Remarks by UNICEF Goodwill Ambassador Millie Bobby Brown at World Children's Day 2019

20 November 2019
UNICEF Goodwill Ambassador Millie Bobby Brown addresses a global summit at United Nations Headquarters in New York on 20 November 2019, joining children and young people the world over in demanding action to protect and promote child rights.
UNICEF Goodwill Ambassador Millie Bobby Brown addresses a global summit at United Nations Headquarters in New York on 20 November 2019, joining children and young people the world over in demanding action to protect and promote child rights.

NEW YORK, 20 November 2019 - "Thank you, David, for all that you do for UNICEF.

You’ve been such an inspiration to me in my work as a UNICEF Goodwill Ambassador.

Like you, I’m in this for the long haul.       

In 2016, when I was 12, I took part in the UNICEF 70th anniversary celebrations here at the UN. 

I’ll never forget it.

Now, three years later, it’s great to be back with David to mark another milestone — the 30th anniversary of the Convention on the Rights of the Child. 

In world capitals — in buildings like this — adults talk about children’s rights.

But today, young people don’t want to be talked about.

They want to do the talking.

Millions of people responded to UNICEF surveys and petitions about what the Convention on the Rights of the Child meant to them.

In the words of one young person: “Be an active voice. Don’t let things go unnoticed.”

So today, I want to talk about an issue that is very personal to me.

Something that so often goes unnoticed — but causes real suffering.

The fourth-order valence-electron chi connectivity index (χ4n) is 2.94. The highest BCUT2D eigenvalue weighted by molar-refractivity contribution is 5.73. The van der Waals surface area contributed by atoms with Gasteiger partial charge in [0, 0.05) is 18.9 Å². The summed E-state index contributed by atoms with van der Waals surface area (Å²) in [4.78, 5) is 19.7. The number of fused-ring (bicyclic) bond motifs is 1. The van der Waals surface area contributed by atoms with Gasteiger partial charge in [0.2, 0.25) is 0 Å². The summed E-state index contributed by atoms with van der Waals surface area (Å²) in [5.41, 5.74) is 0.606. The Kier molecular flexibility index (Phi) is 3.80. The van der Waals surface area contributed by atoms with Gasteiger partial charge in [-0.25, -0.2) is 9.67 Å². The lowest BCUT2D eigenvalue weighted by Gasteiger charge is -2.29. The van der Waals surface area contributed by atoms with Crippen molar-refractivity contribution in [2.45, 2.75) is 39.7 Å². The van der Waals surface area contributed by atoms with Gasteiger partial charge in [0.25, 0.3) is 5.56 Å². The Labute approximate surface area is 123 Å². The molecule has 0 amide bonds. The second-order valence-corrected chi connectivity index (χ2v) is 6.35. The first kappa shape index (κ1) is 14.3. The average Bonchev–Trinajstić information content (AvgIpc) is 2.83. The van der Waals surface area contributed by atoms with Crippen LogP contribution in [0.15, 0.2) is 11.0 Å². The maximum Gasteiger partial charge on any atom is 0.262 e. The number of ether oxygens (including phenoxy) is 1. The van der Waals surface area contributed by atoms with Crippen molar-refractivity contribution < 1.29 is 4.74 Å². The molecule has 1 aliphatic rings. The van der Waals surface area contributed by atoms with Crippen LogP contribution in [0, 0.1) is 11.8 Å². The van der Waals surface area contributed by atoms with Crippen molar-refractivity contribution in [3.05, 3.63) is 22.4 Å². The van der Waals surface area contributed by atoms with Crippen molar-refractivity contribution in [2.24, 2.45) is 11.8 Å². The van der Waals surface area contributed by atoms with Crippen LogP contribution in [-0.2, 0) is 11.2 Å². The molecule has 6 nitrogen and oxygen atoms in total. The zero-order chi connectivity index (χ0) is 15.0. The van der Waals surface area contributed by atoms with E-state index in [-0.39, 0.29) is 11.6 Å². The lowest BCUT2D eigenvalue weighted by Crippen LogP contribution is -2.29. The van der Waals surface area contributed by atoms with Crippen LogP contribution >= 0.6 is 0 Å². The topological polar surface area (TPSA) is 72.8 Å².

Like David, I’ve been very lucky in my life.

I take nothing for granted.

But I also know what it feels like to be vulnerable.

At school, I was bullied by a group of students.

I remember feeling helpless.

School used to be a safe place.

Now I was scared to go.   

I didn’t know who I could trust — who I could turn to.

Like millions of other girls around the world, I’ve also been bullied and harassed online.

It’s a terrifying feeling to look at your phone and see that the messages that people are sending you are filled with anger, hate and even threats.

So many of these are from strangers. Anonymous trolls on the internet.

Like all bullies, they gain their power by taking power away from others.

By making them feel as scared and helpless as I did.

I was lucky. With the help of my friends, family and people around me, I was able to overcome these negative feelings and take my power back.  

But millions of children aren’t so lucky.

They’re still struggling in the darkness.

Wrestling with fear. With insecurity.

Bullying and online threats are never harmless.